During what we now grandly call my "starter marriage," we wore our then-teenage daughter completely out. She had come into the family with an already one-year-old brother, and two more foster brothers almost literally around the corner. As she matured we started giving her more and more opportunities to babysit until, finally, she was literally our on-call sitter. If Mom and Dad decided they needed to go somewhere, we just took it for granted that our daughter was ready to step in and watch the kids.
Flash forward about fifteen years, and we're finally in a position once again to have a teenager available to babysit for Mom and Dad for an occasional short date or shopping trip. Jelly stepped up to the plate this week for the first time so that Mrs. Woody and I could go to the movies and see "The Sorcerer's Apprentice." (Not bad. Completely predictable but nicely done. A few nods to the Fantasia version of the story here and there.)
Upon returning home we were delighted to note that a) the house had not burned to the ground, and b) the kids were still speaking to each other. This becomes treacherous ground as the older sibling takes on more responsibility and walks that strait path between being a helpful junior home exec on the one hand, and a tyrant-in-training on the other.
Back in the day, yours truly held no delusions about being a helpful anything where his siblings were concerned. I was a full-fledged tyrant until about the time baby sister appeared on the scene. She was the first one who would benefit from my new, more mellow approach to life. Whereas with my other siblings, and particularly my brother, I would simply handle any conflict with a balled-up fist, at least with the baby I was more likely to put it through some cheap paneling on the wall.
Jelly, on the other hand, has inherited more of her mother's genes than mine. At least where older-sibling issues are concerned she has, and that's a good thing. It means that, while they occasionally still get into it like a couple of sparring cats, for the most part they handle their own conflicts in a far more diplomatic way than I ever did at that age.
It's another one of those milestones that remind parents just how fast their kids grow up. I'd say it's not fair, but, heck, I've been waiting for this day for quite awhile now. About thirteen years, in fact. Cute as she was from the moment she was born, my fatherly instinct to have ready-to-order babysitters in the house kicked in at about the third diaper I changed. When Doodle came along, that instinct intensified. Now that moment has arrived, and I like it. I like the idea that we can leave our daughters alone for limited amounts of time while Mommy and Daddy have some adult time together. Alone.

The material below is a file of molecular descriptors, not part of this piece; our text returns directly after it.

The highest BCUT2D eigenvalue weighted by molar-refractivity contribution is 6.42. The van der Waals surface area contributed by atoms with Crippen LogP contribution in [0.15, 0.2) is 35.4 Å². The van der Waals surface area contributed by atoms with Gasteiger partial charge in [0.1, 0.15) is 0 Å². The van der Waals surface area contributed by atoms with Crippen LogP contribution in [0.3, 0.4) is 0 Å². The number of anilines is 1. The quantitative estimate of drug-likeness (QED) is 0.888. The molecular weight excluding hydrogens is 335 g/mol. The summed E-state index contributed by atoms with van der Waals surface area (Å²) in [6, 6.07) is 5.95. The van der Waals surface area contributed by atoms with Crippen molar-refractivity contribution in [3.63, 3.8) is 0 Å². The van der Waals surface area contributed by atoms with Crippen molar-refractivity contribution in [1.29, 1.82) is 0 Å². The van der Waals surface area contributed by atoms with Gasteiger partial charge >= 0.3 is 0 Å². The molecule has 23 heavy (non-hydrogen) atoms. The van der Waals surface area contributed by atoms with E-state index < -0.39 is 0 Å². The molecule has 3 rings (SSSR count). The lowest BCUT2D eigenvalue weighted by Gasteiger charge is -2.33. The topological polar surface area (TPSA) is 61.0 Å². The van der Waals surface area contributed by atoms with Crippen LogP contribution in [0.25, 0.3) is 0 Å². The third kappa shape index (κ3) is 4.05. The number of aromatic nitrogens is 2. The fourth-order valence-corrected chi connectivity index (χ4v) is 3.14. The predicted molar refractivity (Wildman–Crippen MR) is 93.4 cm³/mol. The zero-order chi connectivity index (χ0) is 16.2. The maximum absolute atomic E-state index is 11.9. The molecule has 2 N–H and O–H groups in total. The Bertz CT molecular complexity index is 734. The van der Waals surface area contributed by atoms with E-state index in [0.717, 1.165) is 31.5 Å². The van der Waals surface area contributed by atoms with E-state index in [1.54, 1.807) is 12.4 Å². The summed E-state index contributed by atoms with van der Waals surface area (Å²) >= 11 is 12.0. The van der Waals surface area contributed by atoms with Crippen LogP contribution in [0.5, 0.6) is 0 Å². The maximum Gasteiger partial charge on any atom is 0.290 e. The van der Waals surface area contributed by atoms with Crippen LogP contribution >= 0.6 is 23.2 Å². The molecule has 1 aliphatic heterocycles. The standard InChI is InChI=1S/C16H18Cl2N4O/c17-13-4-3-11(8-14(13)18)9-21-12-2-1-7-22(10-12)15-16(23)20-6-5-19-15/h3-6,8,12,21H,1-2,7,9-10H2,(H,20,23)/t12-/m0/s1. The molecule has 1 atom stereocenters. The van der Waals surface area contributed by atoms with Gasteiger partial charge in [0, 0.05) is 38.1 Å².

There is, of course, the bittersweet angle as well. The girls are growing, as I've mentioned before, far too quickly. Our phone answering message still has a five-year-old Jelly's voice announcing, "We can't answer the phone right now. Please leave us a mes... sage." That hesitation in "mes... sage" is vintage Jelly, and it's far too cute to ever discard willingly. Now she's the secretary for her Beehive class and actually uses the phone more than her telecomm-challenged father. Likewise Doodle, who is nearly 11, is not truly in need of a babysitter at this point. She looks after herself just fine, and in another era would likely have been left alone by her parents as I frequently was at that age.
As a parent, however, I worry. Worry is part of the Master Plan, isn't it? I worry for my kids as my parents worried for me, and their parents worried for them. There's always something. It might be whispers and then shouts of war. It might be drugs and radical culture. It may be that predators abound that lure innocent children into worse-than-death experiences. Whatever the cause, the worry is essentially the same: how can I ever hope to keep my babies safe? What can I, as a parent, do that would ensure they live a long and prosperous life?
The answer is that we continue to do what we have been doing to prepare them for life. Keep praying. Keep talking. Keep understanding. Keep it up.
Lather, rinse, repeat.
Jelly's working up a pretty good head of lather these days. Here's to many more repeats.
Perception is reality. . .
1 hour ago